Nancy Blackett

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This article is about the fictional character. For the sailing cutter named after the character, see Nancy Blackett (cutter).

Nancy Blackett is a fictional character in nine of the twelve juvenile novels in Arthur Ransome's Swallows and Amazons series of books. She is a bit of a tomboy—acting as captain of the dinghy, Amazon and usually directing her friends in their various adventures. Nancy apparently has no real-world counterpart as an inspirational source for Ransome but appears to be completely the author's creation. Nancy is sometimes critically viewed as a subversive character for girl readers. The character appeared in a 1963 BBC television adaptation of Swallows and Amazons as well as in a 1974 film adaptation of the book.

Role in the series[edit]

At the opening of the series in Swallows and Amazons, Nancy is 12 years old and lives with her younger sister Peggy and her widowed mother in a large Lakeland house called Beckfoot. In common with his treatment of many of his other characters, Ransome does not give a detailed description of Nancy, merely describing her as "bigger than John" (Walker). She is something of a tomboy who captains a dinghy called Amazon, usually wears a red pirate cap and often uses nautical or piratical words in her speech, such as "Jibbooms and bobstays" or the classic "shiver my timbers." In her first appearance in Swallows and Amazons, Peggy reveals that "Nancy" is itself a nickname derived from her affection for pirates: her real name is Ruth, which she changed to Nancy on the advice of her Uncle Jim, who has pointed out that pirates are "ruthless." Nancy is the elder of the Amazons and older than the Swallows. She usually takes the lead in their adventures. Nancy has a lively imagination and usually thinks up adventures for her friends which she makes more exciting by imagining an exotic background such as climbing Kanchenjunga in Swallowdale instead of just a local mountain. Nancy is still a prime mover of the action even when she is prevented from taking direct part in the action such as when she is quarantined with mumps in Winter Holiday, or when she and Peggy are kept at home when the Great Aunt comes to stay.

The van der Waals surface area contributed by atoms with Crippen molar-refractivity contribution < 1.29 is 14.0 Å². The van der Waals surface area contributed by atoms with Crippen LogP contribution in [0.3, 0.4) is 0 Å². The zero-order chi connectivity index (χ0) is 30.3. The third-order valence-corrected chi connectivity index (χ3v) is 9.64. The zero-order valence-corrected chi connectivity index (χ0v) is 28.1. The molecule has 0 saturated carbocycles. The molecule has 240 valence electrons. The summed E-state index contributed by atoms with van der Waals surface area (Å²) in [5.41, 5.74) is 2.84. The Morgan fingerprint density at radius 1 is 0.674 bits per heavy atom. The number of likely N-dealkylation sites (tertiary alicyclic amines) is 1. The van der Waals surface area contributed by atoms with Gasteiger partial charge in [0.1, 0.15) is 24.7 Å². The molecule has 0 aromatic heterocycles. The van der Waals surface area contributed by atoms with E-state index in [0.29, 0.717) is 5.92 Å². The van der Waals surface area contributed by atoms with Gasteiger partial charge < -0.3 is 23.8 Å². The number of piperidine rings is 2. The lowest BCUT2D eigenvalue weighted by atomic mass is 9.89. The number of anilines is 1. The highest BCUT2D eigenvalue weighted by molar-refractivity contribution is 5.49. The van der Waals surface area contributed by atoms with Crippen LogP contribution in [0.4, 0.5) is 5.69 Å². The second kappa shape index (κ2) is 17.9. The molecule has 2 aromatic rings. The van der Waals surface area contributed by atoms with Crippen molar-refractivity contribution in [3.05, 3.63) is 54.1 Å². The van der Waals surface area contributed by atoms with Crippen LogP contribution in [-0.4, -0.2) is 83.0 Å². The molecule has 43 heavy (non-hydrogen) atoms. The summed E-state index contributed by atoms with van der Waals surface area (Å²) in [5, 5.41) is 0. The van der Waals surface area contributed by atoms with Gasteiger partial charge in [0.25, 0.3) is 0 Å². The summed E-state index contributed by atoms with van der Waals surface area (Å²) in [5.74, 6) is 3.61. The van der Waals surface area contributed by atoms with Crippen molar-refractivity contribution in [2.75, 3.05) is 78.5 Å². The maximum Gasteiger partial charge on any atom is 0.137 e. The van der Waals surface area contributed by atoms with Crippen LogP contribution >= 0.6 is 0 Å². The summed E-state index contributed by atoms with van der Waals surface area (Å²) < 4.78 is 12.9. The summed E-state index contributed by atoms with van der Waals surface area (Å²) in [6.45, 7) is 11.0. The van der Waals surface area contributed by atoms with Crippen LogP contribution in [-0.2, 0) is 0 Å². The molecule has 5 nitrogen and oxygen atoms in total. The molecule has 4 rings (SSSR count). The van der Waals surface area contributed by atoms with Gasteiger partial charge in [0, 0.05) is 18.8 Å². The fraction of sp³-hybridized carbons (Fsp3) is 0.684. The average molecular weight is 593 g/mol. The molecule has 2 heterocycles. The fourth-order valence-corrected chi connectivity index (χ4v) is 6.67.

Character summary[edit]

"Nancy takes charge - loading Captain Flint" Detail of an illustration by Arthur Ransome from Swallowdale showing Nancy as visualised by her creator

Her upbringing in a single-parent household with only intermittent male influence of her uncle has been suggested as a contributing factor towards her independence and sturdy self-reliance.[1] Unlike John Walker, the Captain of Swallow, who defers to his father's judgements and seeks approval before acting, Nancy makes and acts on decisions for herself. For some, Nancy has an immature view of the world while John is more mature, dismissing Nancy's suggestion that they could live on Wildcat Island all year round as impractical.[2]

Nancy matures through the series and latterly uses her energy to support the needs of the younger members of the group.[3]

Nancy is not without fault and her flexible standards of honesty, particularly when contrasted with the rigid code of John and the Swallows has been suggested as one of the reasons for her popularity as it makes her seem "more alive for today's reader".[2]

Origin[edit]

Unlike a number of his other characters whose origins were firmly rooted in reality, no direct original has been identified for Nancy, although there have been a number of unproven suggestions, including Dora Collingwood, daughter of writer William Collingwood, whom Ransome first met on Peel Island in 1896, and Taqui Altounyan, daughter of Dora Collingwood and the oldest of the Altounyan children who were models for the Swallows.[4] Ransome himself was never explicit about the inspiration for Nancy, saying only that he had once seen two small girls in red caps playing on the shore of Coniston Water near his house.[5]